Oceans Face Array of Problems
June 5, 2003
Our oceans face a greater array of problems than ever before, says the Pew Oceans Commission. Marine life and vital coastal habitats are straining under the increasing pressure of our use.
The crisis confronting our oceans has many dimensions:
- More than 20,000 acres of coastal wetlands and estuaries that serve as nurseries for many valuable fishery species disappear each year.
- Every eight months, nearly 11 million gallons of oil run off our streets and driveways into our waters -- the equivalent of the Exxon Valdez oil spill.
- More than 60 percent of our coastal rivers and bays are moderately to severely degraded by nutrient runoff.
- If current practices continue, nitrogen inputs to U.S. coastal waters in 2030 may be as much as 30 percent higher than at present and more than twice what they were in 1960.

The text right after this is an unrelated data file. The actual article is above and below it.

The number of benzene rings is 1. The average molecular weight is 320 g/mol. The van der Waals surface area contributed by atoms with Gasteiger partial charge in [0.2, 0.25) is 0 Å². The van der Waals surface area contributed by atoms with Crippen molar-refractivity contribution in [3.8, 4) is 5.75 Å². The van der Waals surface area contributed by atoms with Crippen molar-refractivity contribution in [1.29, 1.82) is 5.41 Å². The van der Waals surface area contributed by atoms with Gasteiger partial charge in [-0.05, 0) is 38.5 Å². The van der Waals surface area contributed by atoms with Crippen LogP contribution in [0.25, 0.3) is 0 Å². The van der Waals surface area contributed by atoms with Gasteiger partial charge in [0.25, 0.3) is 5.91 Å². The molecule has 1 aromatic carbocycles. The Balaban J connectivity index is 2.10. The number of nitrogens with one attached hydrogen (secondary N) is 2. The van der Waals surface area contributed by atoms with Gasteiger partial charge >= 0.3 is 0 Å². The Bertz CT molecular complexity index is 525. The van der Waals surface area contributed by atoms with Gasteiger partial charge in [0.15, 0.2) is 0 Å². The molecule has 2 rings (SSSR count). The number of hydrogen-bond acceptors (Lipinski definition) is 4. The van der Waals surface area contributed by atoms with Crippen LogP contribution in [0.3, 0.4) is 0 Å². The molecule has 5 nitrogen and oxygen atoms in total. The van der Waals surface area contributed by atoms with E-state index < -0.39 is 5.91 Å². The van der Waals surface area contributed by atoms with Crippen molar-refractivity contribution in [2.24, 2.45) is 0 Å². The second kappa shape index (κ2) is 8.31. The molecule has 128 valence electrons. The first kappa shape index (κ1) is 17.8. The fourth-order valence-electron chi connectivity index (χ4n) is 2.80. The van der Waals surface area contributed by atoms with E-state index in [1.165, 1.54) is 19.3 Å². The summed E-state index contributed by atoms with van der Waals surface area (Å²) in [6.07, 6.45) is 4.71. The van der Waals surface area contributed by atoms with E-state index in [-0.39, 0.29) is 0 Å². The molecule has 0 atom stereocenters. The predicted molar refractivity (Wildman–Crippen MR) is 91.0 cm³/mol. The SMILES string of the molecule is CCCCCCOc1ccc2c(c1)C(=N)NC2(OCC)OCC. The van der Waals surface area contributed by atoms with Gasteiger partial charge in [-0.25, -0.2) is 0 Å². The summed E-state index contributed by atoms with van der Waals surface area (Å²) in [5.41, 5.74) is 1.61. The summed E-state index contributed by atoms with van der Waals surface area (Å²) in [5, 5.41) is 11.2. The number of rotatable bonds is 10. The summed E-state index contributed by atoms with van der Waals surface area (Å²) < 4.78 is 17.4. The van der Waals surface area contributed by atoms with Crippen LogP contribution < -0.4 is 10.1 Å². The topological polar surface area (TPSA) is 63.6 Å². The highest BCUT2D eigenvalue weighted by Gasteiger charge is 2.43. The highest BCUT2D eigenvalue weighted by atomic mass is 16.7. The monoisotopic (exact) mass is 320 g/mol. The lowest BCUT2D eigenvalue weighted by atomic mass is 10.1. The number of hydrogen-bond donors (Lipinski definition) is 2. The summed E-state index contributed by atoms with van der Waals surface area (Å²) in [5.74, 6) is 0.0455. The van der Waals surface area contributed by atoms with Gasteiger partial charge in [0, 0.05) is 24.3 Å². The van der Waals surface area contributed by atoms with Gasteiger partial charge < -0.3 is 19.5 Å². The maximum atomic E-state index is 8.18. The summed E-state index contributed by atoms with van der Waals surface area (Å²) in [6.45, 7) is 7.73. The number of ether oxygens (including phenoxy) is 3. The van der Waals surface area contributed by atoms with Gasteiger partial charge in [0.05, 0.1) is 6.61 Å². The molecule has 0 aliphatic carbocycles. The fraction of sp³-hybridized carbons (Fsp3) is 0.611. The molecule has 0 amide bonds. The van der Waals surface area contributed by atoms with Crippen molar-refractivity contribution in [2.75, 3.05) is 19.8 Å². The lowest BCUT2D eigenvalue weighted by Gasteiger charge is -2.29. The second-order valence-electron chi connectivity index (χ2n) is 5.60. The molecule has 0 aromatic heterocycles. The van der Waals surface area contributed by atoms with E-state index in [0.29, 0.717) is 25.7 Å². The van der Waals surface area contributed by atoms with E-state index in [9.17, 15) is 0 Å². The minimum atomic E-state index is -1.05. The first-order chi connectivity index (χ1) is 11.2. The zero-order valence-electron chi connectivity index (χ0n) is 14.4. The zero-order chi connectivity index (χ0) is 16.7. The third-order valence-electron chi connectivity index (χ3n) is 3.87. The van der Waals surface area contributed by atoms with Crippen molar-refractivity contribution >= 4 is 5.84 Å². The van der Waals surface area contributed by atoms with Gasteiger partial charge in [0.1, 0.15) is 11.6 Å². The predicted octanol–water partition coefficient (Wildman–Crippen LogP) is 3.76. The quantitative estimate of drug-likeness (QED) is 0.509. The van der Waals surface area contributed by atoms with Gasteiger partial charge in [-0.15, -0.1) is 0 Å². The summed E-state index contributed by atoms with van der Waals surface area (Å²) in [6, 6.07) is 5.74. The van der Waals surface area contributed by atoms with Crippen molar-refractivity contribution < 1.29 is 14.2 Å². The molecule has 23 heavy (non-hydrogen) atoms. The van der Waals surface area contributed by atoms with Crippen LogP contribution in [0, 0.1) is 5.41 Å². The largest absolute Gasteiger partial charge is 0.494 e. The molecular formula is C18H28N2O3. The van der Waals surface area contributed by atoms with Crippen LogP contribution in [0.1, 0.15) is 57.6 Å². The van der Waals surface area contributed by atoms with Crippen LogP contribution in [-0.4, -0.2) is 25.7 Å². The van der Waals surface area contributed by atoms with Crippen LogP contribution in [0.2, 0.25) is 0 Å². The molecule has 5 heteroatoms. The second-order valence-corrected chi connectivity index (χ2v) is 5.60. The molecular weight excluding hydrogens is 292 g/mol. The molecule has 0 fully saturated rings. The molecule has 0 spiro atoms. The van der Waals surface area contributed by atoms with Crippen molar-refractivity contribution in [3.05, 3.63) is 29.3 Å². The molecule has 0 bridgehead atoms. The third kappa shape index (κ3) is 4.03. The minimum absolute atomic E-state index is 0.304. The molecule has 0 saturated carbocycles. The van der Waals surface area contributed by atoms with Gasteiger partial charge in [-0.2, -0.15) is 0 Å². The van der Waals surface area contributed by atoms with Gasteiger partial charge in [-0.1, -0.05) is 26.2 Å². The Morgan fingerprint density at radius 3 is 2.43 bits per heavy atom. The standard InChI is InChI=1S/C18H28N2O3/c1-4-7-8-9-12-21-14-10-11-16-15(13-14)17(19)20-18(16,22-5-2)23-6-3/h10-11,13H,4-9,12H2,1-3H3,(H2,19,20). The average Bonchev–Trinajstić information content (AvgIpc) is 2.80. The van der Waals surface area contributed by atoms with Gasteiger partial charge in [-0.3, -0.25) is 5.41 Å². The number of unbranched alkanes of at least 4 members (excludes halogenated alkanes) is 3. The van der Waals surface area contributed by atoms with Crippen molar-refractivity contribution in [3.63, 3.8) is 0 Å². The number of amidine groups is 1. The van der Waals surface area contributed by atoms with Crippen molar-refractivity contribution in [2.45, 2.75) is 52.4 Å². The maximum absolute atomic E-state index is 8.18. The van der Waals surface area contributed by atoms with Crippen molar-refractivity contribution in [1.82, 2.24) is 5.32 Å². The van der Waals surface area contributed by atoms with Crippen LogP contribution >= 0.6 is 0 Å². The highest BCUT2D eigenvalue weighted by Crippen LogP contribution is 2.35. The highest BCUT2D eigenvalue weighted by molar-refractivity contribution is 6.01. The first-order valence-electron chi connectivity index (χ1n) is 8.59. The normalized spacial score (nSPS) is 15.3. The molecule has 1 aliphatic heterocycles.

- Thirty percent of the fish populations that have been assessed are overfished or are being fished unsustainably.
In addition to these varied threats, climate change over the next century is projected to profoundly impact coastal and marine ecosystems.
According to the commission, the United States needs to ensure healthy, productive and resilient marine ecosystems for present and future generations. In the long term, economic sustainability depends on ecological sustainability.
Source: "America's Living Oceans: Charting a Course for Change," Pew Oceans Commission, June 4, 2003.
For the new NCPA debate site on Ocean Fisheries http://www.debate-central.org/
Browse more articles on Environment Issues